Most people are surprised to learn that the air inside our homes and workplaces is often more polluted with health damaging chemicals than outside. When we close our windows and doors closed, toxic air can be trapped inside. Off-gassing chemicals into our indoor air can occur from furniture, cleaning products, building materials, carpet, electronics and toys for many years.
Studies show that certain tropical plants, which are commonly used as houseplants, are quite effective in removing many pollutants from the air and replacing them with breathable oxygen.
Common Chemicals, their Sources and the Plants that Detox them
When choosing a plant for a certain space, consider the chemicals that are most likely in greatest concentration in that area, as well as any symptoms that you or your family members may be suffering.
Formaldehyde (the most prevalent indoor pollutant)
wood floorboard resins, plywood paneling, synthetic carped dyes and fabrics, particleboard, lacquers, varnishes, and sealers, cleaning products, paper bags, waxed papers, toilet paper, paper towels, tissues, personal care products
paints, furniture wax, polishes, inks, glue, tobacco smoke and used to make plastics, resins, lubricants, detergents, and drugs
dry cleaning, some wood finishes, adhesives, paint removers, stain removers, printing inks
solvent used in the leather, rubber and printing industries and in tobacco smoke, vehicle exhaust
paint thinners, paintbrush cleaners, nail polish, glues, inks and stain removers
irritation to nose, mouth and throat, and in severe cases, swelling of the larynx and lungs
irritation to eyes, drowsiness, dizziness, headache, increased heart rate, confusion and in some cases can result in unconsciousness
excitement, dizziness, headache, nausea, and vomiting followed by drowsiness and coma
irritation to mouth and throat, dizziness, headache, confusion, heart problems, liver and kidney damage, coma
irritation of the eyes and nose; weakness, exhaustion, confusion, euphoria, dizziness, headache; dilated pupils, lacrimation, anxiety, insomnia; numbness, tingling; dermatitis, liver and kidney damage.
Osmunda japonica (Japanese royal fern), other ferns, Spathiphyllum spp. (peace lily), Chlorophytum comosum (spider plant)
Epipremnum aureum (devil’s ivy or ‘money plant’)*, Spathiphyllum spp. (peace lily)
Epipremnum aureum (devil’s ivy or ‘money plant’)*
Zamioculcas zamiifolia (ZZ plant)
Hedera helix (common ivy), Philodendron spp., Sanseviera spp. (devil’s tongue or snake plant)
The top 5 chemicals tested in the NASA study, where they may be found in our homes, the symptoms of exposure and the plants that were found to detoxify them from indoor air.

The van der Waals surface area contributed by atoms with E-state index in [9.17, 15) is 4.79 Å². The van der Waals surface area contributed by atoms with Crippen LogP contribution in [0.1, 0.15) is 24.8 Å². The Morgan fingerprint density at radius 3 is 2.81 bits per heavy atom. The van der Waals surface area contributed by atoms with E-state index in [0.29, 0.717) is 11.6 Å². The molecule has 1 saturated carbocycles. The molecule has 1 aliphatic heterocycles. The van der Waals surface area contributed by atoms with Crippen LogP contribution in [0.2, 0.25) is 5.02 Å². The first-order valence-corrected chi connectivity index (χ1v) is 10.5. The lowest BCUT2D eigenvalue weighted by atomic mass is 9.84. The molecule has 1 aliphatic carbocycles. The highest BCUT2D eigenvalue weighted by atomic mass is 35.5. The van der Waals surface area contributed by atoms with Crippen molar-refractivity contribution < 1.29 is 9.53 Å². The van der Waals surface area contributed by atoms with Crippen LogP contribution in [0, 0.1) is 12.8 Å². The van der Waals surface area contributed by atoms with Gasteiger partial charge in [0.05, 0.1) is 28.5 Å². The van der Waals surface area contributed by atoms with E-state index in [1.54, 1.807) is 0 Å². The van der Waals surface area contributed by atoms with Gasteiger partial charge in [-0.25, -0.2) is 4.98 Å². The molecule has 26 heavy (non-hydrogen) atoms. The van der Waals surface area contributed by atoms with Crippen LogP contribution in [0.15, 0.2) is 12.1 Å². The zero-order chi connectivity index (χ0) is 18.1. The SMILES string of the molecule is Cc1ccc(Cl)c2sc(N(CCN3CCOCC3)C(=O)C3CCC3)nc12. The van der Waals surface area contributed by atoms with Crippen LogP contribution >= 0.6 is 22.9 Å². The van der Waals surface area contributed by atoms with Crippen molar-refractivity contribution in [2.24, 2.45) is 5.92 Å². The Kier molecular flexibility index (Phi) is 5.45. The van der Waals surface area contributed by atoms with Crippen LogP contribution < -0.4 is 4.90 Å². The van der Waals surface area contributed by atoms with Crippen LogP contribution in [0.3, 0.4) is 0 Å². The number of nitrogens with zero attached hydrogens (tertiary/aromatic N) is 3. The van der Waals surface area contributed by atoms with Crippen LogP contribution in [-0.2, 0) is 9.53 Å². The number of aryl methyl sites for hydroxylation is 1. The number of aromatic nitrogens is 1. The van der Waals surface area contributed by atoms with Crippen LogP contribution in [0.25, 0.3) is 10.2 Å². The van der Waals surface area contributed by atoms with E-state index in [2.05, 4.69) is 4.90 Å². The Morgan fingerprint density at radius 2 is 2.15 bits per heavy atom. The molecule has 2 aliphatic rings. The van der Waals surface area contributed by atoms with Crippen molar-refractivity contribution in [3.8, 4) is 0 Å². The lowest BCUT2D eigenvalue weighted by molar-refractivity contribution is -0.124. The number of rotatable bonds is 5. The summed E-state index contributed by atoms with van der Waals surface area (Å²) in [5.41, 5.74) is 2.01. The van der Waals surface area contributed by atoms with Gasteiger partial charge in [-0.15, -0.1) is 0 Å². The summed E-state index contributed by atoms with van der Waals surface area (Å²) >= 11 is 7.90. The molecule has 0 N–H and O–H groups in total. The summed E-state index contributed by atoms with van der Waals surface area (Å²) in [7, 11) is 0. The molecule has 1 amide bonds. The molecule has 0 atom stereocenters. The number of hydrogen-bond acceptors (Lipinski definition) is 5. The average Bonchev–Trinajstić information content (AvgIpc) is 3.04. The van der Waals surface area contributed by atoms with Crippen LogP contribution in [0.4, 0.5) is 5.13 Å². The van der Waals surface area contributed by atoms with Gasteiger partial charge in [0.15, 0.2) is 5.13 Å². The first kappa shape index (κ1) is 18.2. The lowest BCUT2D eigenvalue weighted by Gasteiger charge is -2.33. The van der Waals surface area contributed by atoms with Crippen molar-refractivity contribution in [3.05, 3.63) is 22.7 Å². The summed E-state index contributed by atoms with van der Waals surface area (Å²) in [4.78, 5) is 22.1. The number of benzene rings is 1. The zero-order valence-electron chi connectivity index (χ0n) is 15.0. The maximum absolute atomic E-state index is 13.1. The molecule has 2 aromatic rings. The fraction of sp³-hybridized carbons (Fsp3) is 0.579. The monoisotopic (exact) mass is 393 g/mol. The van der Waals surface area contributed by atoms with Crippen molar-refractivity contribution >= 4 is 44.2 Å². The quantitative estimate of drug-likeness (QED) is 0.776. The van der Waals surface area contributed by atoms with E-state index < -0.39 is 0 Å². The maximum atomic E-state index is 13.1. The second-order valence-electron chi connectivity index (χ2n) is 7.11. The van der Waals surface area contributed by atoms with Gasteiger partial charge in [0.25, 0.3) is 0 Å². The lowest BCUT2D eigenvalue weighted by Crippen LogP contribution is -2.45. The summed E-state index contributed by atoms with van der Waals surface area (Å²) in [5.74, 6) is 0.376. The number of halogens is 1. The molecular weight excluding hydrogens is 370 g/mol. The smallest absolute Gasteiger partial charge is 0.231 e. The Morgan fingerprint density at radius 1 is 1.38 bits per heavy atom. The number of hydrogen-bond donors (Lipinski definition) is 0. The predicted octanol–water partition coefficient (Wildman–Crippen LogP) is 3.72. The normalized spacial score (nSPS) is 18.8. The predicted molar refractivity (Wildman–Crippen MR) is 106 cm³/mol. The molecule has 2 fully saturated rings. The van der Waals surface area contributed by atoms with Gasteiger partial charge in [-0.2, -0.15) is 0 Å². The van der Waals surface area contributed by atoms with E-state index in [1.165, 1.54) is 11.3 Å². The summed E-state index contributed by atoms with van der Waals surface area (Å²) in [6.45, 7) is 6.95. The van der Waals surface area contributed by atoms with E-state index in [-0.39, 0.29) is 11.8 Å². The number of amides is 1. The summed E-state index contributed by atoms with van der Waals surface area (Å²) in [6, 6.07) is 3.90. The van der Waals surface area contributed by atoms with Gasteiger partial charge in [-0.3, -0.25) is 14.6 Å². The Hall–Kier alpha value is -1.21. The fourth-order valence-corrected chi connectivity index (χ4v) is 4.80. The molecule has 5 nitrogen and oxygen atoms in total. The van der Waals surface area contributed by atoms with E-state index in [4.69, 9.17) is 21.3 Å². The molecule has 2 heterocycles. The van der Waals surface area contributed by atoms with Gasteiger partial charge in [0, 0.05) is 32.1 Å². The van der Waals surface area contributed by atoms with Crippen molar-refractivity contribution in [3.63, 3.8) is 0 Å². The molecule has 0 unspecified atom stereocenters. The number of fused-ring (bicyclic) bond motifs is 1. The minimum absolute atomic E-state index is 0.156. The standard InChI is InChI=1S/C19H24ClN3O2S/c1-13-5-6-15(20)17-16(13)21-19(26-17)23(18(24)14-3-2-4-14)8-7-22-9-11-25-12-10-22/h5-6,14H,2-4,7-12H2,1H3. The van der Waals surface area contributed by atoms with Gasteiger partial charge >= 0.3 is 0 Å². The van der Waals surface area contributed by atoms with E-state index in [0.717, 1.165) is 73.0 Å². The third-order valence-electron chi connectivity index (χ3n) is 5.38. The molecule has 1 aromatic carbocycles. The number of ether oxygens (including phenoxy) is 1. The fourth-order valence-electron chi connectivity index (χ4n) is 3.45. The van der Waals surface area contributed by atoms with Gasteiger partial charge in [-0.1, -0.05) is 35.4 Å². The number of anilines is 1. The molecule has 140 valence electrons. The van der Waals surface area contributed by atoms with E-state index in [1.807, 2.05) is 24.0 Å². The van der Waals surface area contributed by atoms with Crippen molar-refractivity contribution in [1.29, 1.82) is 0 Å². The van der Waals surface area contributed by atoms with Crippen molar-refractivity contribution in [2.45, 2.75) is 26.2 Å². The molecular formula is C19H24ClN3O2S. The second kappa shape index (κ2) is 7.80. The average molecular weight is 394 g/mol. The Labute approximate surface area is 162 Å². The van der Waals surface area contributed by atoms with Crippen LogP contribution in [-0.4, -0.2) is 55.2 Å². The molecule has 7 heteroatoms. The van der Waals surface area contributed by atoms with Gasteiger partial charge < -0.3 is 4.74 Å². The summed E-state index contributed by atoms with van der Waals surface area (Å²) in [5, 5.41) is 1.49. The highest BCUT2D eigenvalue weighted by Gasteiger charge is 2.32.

*Grown on an activated carbon filter system. Activated carbon is available for potted plants.
- General VOC removal - Purple Waffle, Purple Heart, English Ivy, Asparagus Fern, Variegated Wax and Crassula portulacea (jade plant)
- Polycyclic aromatic hydrocarbons - Removal attributed to bacterial species present on leaves of many ornamental plants (nonspecific)
- Mercury vapor - Tillandsia Usneoides (Spanish moss)
- Ozone - Snake Plant, Spider Plant, Golden Pothos
- General toxin removal - Spider Plant, Peace Lily, English Ivy and Golden Pothos
Considerations for improving air quality with plants:
- Allow fresh air to move through living and work spaces. This will improve the efficacy of the plant removing toxins and allow the toxins to be removed to outside
- Use plants that have not been heavily sprayed with pesticides, herbicides, etc.
- Take care with your choice of soil, as above, minimise soil heavy in pesticides, etc.
- Use ceramic pots rather than plastic
- Keep the plants from developing mould by watering appropriately
- Dust the leaves regularly to keep the space dust free and improve efficacy of the plants detoxification.
Adding one or many plants to your home or office space is both aesthetically pleasing and has wonderful health benefits.
Our Top Plants
Peace Lily (Spathiphyllum)
Found to be one of the most effective plants for filtering the air of toxins.
Filters: formaldehyde, benzene, trichloroethylene, xylene & toluene, carbon monoxide, acetone.
Snake plant (Sansevieria trifasciata ‘Laurentii’)
Filters: formaldehyde, benzene, trichloroethylene, xylene & toluene
Chinese Evergeen (Aglaonema modestum)
Filters: formaldehyde, benzene
Bamboo Palm (Chamaedorea sefritzii)
Filters: benzene, trichloroethylene, formaldehyde, xylene & toluene
English Ivy (Hedera helix)
Filters: formaldehyde, benzene, trichloroethylene, xylene & toluene, airborne particles of fecal matter
Devli’s Ivy (Pothos plant (Epipremnum aureum))
Filters: formaldehyde, benzene, xylene & toluene
Spider Plant (Chlorophytum comosum)
Filters: formaldehyde, carbon monoxide and xylene & toluene
Janet Craig (Dracaena deremensis)
Filters: trichloroethylene, formaldehyde, xylene & toluene
Aloe Vera (Aloe Vera)
Filters: benzene, formaldehyde
Gerbera daisy (Gerbera jamesonii)
Filters: formaldehyde, trichloroethylene, benzene
Written by Dr. Jess Harvey B.Sc. (Anat, Phys), B.Ap.Sci (Comp. Med.), Ma Osteo., Registered Osteopath and Director of Head 2 Toe Health.
We provide Osteopathy, Acupuncture, Massage, Life Coaching and Counselling in Springwood (Brisbane) and Oxenford (Gold Coast). We aim to get you as well as possible, as fast as possible, permanently. We believe in a thorough approach to restoring and maintaining health and address many aspects of our lifestyles that can contribute to pain, stiffness, dis-ease and disease. For any further information, please contact us on email@example.com or 07) 3208 8308.
This information is intended as a general guide only and is not specific for any particular condition or situation. This information is for educational purposes only. Please seek specific advice for your individual circumstances.